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Lot 0359
Rare Baird "Televisor", 1928
An unusually well-preserved example of the first commercially produced television set, invented by John Logie Baird (1888-1946). - Manufactured by Plessey Co. for Baird Television Ltd., with spoked Nipkow 30-line scanning disc, screen with approx. 3 x 4 in. (8 x 10 cm) viewing aperture, Mervyn mica tube, mechanism marked "Televisor" and stamped "J.L. Baird", brown-painted aluminum case with period bakelite controls, original copper "Eye of the World" plaque with impression of Baird's signature, wood base, metal bracket feet and plaque: "Baird International Television Ltd., 133 Long Acre, W.C.2. Televisor, Serial No. 521", wd. 27 x dp. 12 x ht. 21 ¼ in. (69 x 39 x 54 cm), overall good condition. - Baird began the work on a system to broadcast moving images in around 1922. At the core of his experiments was the image-scanning disc patented by German student Paul Gottlieb Nipkow in Berlin in 1884. Points of light passing through a spiral pattern of holes on the disc's circumference scanned images into a photocell. By enlarging the disc and filling the holes with lenses to admit more light, Baird was able to increase sensitivity until each lens captured a segment of the subject. - In early 1925, Baird used a 5-line scanning system to demonstrate the transmission of silhouettes at Selfridge's department store in London. Striving to improve image resolution, his breakthrough came on 2 October 1925 with a 30-line system capable of transmitting recognizable images of the human face. Interestingly, his first subjects were not people, but ventriloquist dolls whose brightly painted, cartoon-like features heightened the contrast of the scanned image. In order to increase image size, the scanning lines widened at the sides of the picture. - Baird was to comment: "I was definitely able to transmit the living image, and it was the first time it had been done. But how to convince the skeptical, hide-bound, select and exclusive scientific world?" His first public demonstration before a scientific audience - forty members of London's Royal Institution - took place on 28 January 1926 at 22 Frith Street in Soho. The "Times" newspaper described a transmitting machine "consisting of a large wooden revolving disc containing lenses, behind which was a revolving shutter and a light sensitive cell". - The Baird Television Development Company was established in 1927 and absorbed by Baird International Television Ltd. in 1930. BBC transmitters broadcast television programs using Baird's 30-line system from 1929 till 1932. Despite a limited broadcasting program and a picture the size of a postage stamp, the Televisor retailed for approx. £ 26 (£ 2200 in today's currency) upon its debut, a significant amount that would have purchased a pair of winter coats, an electric sewing machine, a domestic washing machine and a gas stove! The serial numbers on surviving examples suggest that less than 1000 sets were ever produced. - An important milestone in the history of modern media … and a superb exhibition piece!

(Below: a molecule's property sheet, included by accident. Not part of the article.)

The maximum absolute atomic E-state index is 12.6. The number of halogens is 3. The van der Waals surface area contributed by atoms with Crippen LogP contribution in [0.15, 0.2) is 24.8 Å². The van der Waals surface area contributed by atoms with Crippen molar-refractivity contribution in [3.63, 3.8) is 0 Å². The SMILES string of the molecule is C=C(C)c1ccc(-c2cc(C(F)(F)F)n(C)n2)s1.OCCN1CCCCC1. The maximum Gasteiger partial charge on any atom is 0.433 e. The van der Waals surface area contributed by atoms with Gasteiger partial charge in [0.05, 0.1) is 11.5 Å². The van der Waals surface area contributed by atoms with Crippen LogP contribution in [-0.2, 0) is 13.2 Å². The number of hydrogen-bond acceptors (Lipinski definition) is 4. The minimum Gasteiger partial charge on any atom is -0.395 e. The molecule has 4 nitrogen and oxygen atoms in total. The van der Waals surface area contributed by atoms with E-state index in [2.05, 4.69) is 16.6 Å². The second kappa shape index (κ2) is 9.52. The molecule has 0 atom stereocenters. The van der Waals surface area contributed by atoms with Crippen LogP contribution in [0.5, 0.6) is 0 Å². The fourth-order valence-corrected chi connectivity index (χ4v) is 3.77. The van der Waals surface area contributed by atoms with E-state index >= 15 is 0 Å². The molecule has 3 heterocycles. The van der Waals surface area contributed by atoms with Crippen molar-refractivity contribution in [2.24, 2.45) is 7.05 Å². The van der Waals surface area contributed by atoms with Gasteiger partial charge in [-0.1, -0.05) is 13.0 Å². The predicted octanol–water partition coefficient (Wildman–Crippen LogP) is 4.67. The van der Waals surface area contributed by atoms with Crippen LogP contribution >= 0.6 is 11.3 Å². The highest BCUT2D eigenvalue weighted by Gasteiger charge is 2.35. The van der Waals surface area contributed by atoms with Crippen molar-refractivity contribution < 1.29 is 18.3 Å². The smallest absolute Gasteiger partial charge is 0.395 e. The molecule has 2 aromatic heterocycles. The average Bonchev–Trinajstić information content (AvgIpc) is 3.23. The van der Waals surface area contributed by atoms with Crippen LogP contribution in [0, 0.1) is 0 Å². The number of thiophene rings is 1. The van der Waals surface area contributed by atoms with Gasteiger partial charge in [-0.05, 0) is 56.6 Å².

Das 1. Fernsehgerät der Welt: "Baird Televisor", 1928
Außerordentlich gut erhaltenes Modell des ersten kommerziell hergestellten Fernsehgerätes, erfunden von John Logie Baird (1888-1946), London. - Hergestellt bei Plessey Co. für die "Baird Television Ltd., London". Nipkow-Scheibe mit 30 spiralförmig angebrachten Löchern, 8 x 10 cm großer Bildschirm, Mervyn-Flächen-Glimmlampe (Kino-Lampe). Die Mechanik ist gekennzeichnet mit "Televisor" und geprägt mit "J.L. Baird". Original braun lackiertes Aluminiumgehäuse, Bakelit-Einstellknöpfe, Kupferplakette "Auge der Welt" mit geprägter Signatur von J.L. Baird, Holzsockel auf Metallrahmen mit Füßen und Plakette: "Baird International Television Ltd., 133 Long Acre, W.C.2. Televisor, Serial No. 521", Gesamtmaße 69 x 39 x 54 cm. - Weitere hochinteressante technisch-historische Informationen finden Sie hier: http://www.deutsches-museum.de/fileadmin/Content/data/Insel/Information/ KT/heftarchiv/1986/10-1-33.pdf - Ein Meilenstein in der Geschichte der modernen Medien … und ein Exponat der Extraklasse!

Start Price: EUR 15000



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Rare Baird "Televisor", 1928

Estimate €20,000 - €25,000Nov 11, 2017